Friday, October 9

The CDP Worldwide Mix-Tape Trade #6 Wrap Party (Part 5).



Today's Mix-Tape Review: Emily Mills.

The Skinny: Another adorable, edgy, intelligent and ass-kicking Mix from the perfect embodiment of all those adjectives, Emily Mills.

The Presentation: Abe Lincoln rocking a Ghetto Blaster. I laughed my ass off.

The Breakdown: This Mix flows wonderfully. The blazing, busting energy of the first four tracks makes way for a beautiful stretch featuring The Delgados and Sarah McLachlan, before easing us back into the attitude and booty shaking of her Guilty Pleasures and Parental Advisories. Finally, the wonderful Regina Spektor and Ani DiFranco close out an eclectic, warming and overall super-fun album.

What's Mine Is Yours - Sleater-Kinney
March Of The Pigs - Nine Inch Nails
S&M (A Love Song) - Kidneythieves
Flaming Red - Patty Griffin
The Light Before We Land - The Delgados
Pluto - Claire & The Reasons
Possession (Live) - Sarah McLachlan
Oh My God (Live) - Kurt Elling
F*** And Run - Liz Phair
Ass-N-Ti**ies - DJ Assault
My Neck, My Back - Khia
SexyBack - Justin Timberlake
Beautiful, Dirty, Rich - Lady Gaga
Call It Off - Tegan & Sara
Summer In The City - Regina Spektor
Pulse - Ani DiFranco

On a personal note, this Mix once again reminds me of how few female artists I listen to. Sure, I listen to plenty, but I've often wondered why I've always ignored the Tori's and Bjork's and Ani's of the musical landscape. Is this due to the sheer amount of excess male artists out there? The fact that I'm a man, and would therefore gravitate to the ideas and issues of male lyricists? The (somewhat mysogynistic) idea that mediocre male singers are more tolerable to me than mediocre female singers? Hmmm.

In 2005, I saw Communique open for Tegan & Sara in Madison, and actually left before the headliners took the stage. Looking back, my reason at the time was that I was only there for Communique and didn't jive with the atmosphere of T&S in the least. Was I being ignorant? Sexist, even?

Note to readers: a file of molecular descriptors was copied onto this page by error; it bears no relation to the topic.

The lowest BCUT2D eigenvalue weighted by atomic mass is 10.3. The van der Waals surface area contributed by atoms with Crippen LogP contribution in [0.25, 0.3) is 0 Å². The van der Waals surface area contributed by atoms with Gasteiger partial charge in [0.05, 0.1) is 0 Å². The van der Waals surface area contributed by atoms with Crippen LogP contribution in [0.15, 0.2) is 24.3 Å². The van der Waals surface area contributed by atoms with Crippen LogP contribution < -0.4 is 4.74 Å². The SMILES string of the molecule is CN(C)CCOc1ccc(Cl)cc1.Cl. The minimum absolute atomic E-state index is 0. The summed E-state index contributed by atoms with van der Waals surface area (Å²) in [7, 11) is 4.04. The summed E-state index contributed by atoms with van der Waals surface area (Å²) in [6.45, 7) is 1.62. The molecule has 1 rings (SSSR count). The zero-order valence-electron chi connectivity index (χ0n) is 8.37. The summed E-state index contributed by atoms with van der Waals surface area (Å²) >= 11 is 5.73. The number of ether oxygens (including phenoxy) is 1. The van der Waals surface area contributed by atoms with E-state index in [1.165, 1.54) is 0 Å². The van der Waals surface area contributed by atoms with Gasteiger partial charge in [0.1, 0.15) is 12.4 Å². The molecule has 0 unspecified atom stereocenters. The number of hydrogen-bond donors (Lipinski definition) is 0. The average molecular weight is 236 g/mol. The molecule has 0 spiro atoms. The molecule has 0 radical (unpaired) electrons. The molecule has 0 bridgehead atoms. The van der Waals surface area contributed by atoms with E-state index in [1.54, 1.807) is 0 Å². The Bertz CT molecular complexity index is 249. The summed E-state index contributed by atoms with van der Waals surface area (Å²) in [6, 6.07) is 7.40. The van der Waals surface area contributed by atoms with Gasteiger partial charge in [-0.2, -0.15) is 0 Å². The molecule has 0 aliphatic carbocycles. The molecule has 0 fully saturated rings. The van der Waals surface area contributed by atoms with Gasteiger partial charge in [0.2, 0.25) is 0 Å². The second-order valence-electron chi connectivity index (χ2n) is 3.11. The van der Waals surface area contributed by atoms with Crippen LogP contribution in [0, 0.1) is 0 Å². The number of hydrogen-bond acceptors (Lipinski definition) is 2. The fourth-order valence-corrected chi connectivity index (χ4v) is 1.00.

None of these theories are convincing me at all. Sound off in the comments section and tell me why you tend to gravitate to either male or female artists, and the reasons...the real reasons...why. Have a great weekend; more Mix reviews on Monday.

Comments:
My mix to Emily had a lot of testosterone. This has a lot of estrogen. It's ALL good!
 
Oh, and as to your male / female singer thing. It took many, many years for females to be accepted in the 'rock' world (as opposed to folk, or being R&B and soul singers). You had a very few female rock musicians, much less groups. I think the first female rock group was Fanny (of "Charity Ball" fame, a double entendre if there ever was one, to think about it). Give Kathleen Hanna and the whole riot grrrrl 'phenomena' credit for spotlighting some female musicians. I'm not saying it's that much better now, but at least there are 'some' instead of 'none' or 'one'.
 
I've often wondered the same thing re: male and female vocals. I'm in the same boat as you, in that my musical collection is a veritable sausage fest. For me, it's got to be due to my musical grounding in the punk realm, where there is a distinct paucity of female-fronted groups. There are several punk bands in this category that I have really enjoyed over the years, but taken as a whole the number is certainly a single-digit percentage of the total. As I've grown into the alt-country and indie music genres there is definitely a much higher representation to choose from, but all evidence points to the fact that I still listen to overwhelmingly male vocalists.